Friends, this was hard to write this week. I’m not giving myself a pass. The Judge wins then. I listened to The Witness and gave myself permission that even if my thoughts are jumbled or inarticulate or not just not there as they usually would be, it’s okay. It’s a reflection of how I feel. Give yourself permission to feel that way too. Sometimes we’re a hot mess of emotions and feelings and thoughts. Messiness is the battleground for growth.
Last night, I attended mass at St Frances Cabrini Catholic Church with my son, as I do many Saturday evenings. November 12 happens to be the feast day for St. Frances Cabrini, so special prayers were included. We are newer to this church and unfamiliar with the history of its patron saint, so imagine my surprise when I heard the priest say, “St. Frances Cabrini, the patron saint of immigrants.”
Reader friends, I cried.
We were celebrating and honoring the patron saint of immigrants, 4 days after a man whose stated he’s going to build a wall and enforce an immigration policy in which only “rigorously vetted immigrants who embrace our way of life” are allowed.
Since Wednesday morning, when I woke up before my 4:30 a.m. alarm, and discovered that Donald Trump had garnered enough electoral votes to become president, I have felt paralyzed. I never imagined enough people would choose a person to become president who had OPENLY shouted such vile, divisive, crude things. Shock and devastation flooded my Facebook News Feed, mirroring my reaction perfectly. The Judge and The Witness are in the corner. Fear is in the house and is demanding attention.
I’ve read countless online articles about how it happened, why it happened and what to do now. Even in all the recommendations of what to do, the mixed messages are paralyzing. Wear a safety pin; don’t wear a safety pin. Protest; don’t protest. Petition the electoral college; the electoral college was created to protect against “super democracy.”
I search and read and scrutinize. I Google Steve Bannon and Mitch McConnell and Kris Kobach. I find solace in online reactions and posts by Mike Rowe, Jen Hatmaker, and Glennon Doyle Melton, and many others that I cannot name. Some offer positive resolutions we must make. Most offer words of comfort. All resound the message that we cannot sit back and be indifferent.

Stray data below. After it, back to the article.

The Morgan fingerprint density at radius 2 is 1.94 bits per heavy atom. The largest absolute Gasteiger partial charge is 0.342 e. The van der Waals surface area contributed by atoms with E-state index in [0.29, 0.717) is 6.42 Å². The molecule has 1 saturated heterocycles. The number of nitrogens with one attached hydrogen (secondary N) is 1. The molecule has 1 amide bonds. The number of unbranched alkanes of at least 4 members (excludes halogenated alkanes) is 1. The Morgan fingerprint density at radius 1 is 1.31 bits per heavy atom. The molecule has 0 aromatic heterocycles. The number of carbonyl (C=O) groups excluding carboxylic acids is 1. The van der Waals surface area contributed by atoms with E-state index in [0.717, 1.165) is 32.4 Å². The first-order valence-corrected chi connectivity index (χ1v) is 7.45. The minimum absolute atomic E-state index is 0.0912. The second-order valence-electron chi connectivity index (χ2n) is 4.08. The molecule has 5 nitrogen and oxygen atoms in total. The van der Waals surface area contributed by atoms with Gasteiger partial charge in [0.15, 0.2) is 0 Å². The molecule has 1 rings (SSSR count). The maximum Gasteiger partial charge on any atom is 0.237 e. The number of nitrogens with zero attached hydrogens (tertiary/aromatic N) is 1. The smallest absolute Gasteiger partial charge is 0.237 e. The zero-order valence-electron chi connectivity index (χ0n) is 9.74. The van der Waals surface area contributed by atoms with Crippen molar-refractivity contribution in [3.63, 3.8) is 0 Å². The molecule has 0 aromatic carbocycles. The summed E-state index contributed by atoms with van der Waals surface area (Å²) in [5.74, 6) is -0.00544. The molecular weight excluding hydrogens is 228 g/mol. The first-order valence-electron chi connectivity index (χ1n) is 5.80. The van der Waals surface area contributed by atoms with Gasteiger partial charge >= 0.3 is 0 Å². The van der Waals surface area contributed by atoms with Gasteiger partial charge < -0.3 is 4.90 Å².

And yet Fear is still there. Fear is rearranging furniture and hanging pictures. You would think that The Judge would be helping Fear, but The Judge is pretty silent. He tells Fear, “You got this. I’ll be over here catching up on my DVR.”
I’ve found, over the years, that Fear appears in many forms. One of the stronger forms of Fear is really the Fear of the Unknown. It is paralyzing. It can transform highly-intelligent individuals into bumbling idiots. I’ve experienced it first-hand and witnessed it others. From what I read, and watch, I think THAT is the emotion that is fueling the fire on both sides. I believe that is why anti-Trump protests are popping up nationwide–not because he won, but what he represents and people don’t know what he’s going to do. THAT is why children of immigrants are afraid their parents will be deported. THAT is why women are frantically researching how to finance birth control and mammograms and newborn care.
However, there is another form that is even stronger. The Fear of the Unknown is becoming The Fear of Reality. Students in schools in my home state are chanting “Build that wall,” or barring classmates of minority backgrounds from entering the school. There are graffiti slurs sprayed on walls. Hijabs being ripped off women’s heads. Notes with swastikas are scribbled on napkins and given to gay couples. Clearly, The Fear of Reality is the worst.
I wish I could offer words to console. I wish I could be light-hearted and truly believe that “this is all going to be okay”. But Fear in all its forms is here. I fear for innocent victims that will lie in the wake of the decisions of the government officials who will take office in January. I fear for the misguided persons that will act out of an apparent acceptance of hate. I fear that this will create division in our country that will take generations to overcome. Finally, I fear for myself because I am always optimistic and right now, any ounce of optimism I find, drips away.
So I will do the strongest thing I know how to do to fight Fear, in all its forms. I will pray. I will pray, and then I will act on that prayer. I will find optimism and hope in the actions that prayer and courage provide. So I close this with tonight’s special intention prayer:
God our Father,
who called Saint Frances Xavier Cabrini from Italy
to serve the immigrants of America,
by her example,
teach us to have concern for the stranger,
the sick, and all those in need,
and by her prayers help us to see Christ
in all the men and women we meet.
Through our Lord Jesus Christ, your Son,
who lives and reigns with you in the unity of the Holy Spirit,
one God, for ever and ever.
(PS–I write my posts Saturday, but don’t publish them until Sunday morning. I let it simmer and stew overnight and reread them in the morning with a fresh set of eyes. So last night, I finished this and went to bed to watch a little TV. Saturday Night Live came on, and its opening sketch was the great Kate McKinnon portraying Hillary Clinton again. She was at a piano, playing the recently deceased Leonard Cohen’s “Hallelujah.” When the lines:
I couldn’t feel, so I tried to touch
I’ve told the truth, I didn’t come to fool you
And even though
It all went wrong
I’ll stand before the Lord of Song
With nothing on my tongue but Hallelujah